Flagstaff, AZ – Earth Notes: Hummingbird Monitoring Network
Can you imagine a world without hummingbirds? That central question drives the work of the Hummingbird Monitoring Network, a nonprofit group dedicated to conservation, education, research, and habitat restoration for these jeweled wonders of the bird world.
The monitoring program includes banding studies that generate information about hummingbird diversity and abundance, timing of the birds' movements, and population trends.
From nine sites in 2002, the network has expanded across the West. There are now about thirty sites, including several on the Colorado Plateau. And because many hummingbird species migrate, the network spans the United States, Canada, and Mexico and works with a number of private and public partners.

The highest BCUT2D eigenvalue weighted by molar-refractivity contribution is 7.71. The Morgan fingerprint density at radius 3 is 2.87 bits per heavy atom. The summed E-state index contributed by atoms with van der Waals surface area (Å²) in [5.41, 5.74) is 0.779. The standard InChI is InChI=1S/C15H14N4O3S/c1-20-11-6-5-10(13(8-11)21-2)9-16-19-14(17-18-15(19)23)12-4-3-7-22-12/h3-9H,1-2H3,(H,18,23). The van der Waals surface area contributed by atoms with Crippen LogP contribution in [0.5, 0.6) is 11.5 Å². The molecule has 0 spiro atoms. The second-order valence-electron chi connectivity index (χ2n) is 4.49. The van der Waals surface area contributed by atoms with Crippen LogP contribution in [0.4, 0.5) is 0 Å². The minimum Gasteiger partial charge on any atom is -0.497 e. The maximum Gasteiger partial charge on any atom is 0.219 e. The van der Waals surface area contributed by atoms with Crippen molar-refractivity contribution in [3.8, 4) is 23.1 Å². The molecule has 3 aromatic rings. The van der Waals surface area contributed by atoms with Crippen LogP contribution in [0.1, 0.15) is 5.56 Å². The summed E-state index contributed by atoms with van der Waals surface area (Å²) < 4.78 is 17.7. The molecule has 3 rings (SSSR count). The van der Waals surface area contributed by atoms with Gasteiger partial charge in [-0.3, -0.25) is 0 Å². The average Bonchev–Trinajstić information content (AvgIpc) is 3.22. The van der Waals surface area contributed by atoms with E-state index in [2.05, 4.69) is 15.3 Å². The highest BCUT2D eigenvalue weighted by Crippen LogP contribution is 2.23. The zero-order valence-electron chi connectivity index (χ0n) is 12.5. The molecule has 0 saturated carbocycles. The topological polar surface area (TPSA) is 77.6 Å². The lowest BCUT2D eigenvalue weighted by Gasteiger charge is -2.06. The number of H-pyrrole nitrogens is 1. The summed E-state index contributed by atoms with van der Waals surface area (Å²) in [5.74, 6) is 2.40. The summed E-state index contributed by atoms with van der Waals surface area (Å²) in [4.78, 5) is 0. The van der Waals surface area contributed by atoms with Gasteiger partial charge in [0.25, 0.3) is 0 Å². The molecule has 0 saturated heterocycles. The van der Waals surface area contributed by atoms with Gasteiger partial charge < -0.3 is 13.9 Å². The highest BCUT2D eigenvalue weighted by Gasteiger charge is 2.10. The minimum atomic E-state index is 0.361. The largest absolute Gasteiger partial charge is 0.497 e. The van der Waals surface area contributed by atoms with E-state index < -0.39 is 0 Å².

It's a citizen-science based program. At most sites, trained volunteers do the actual monitoring. And the public is invited to some monitoring sites to watch.
It's not bad work, getting to watch the little dynamos fly to feeders at places like Grand Staircase-Escalante National Monument, and Mesa Verde and Bryce Canyon national parks. Likely visitors include broad-tailed and black-chinned hummingbirds, which both breed in the region.
They're joined by hummers passing through on their way to nesting grounds farther north, such as the fiery rufous and the tiny Calliope (PRON: kuh-lie-a-pea). With big declines in numbers, the rufous is a species of high concern.
The information gathered by the network ultimately will help detect population trends and emerging problems for hummingbirds. Because the more we know, the better the chances we'll never have to know a world without hummingbirds.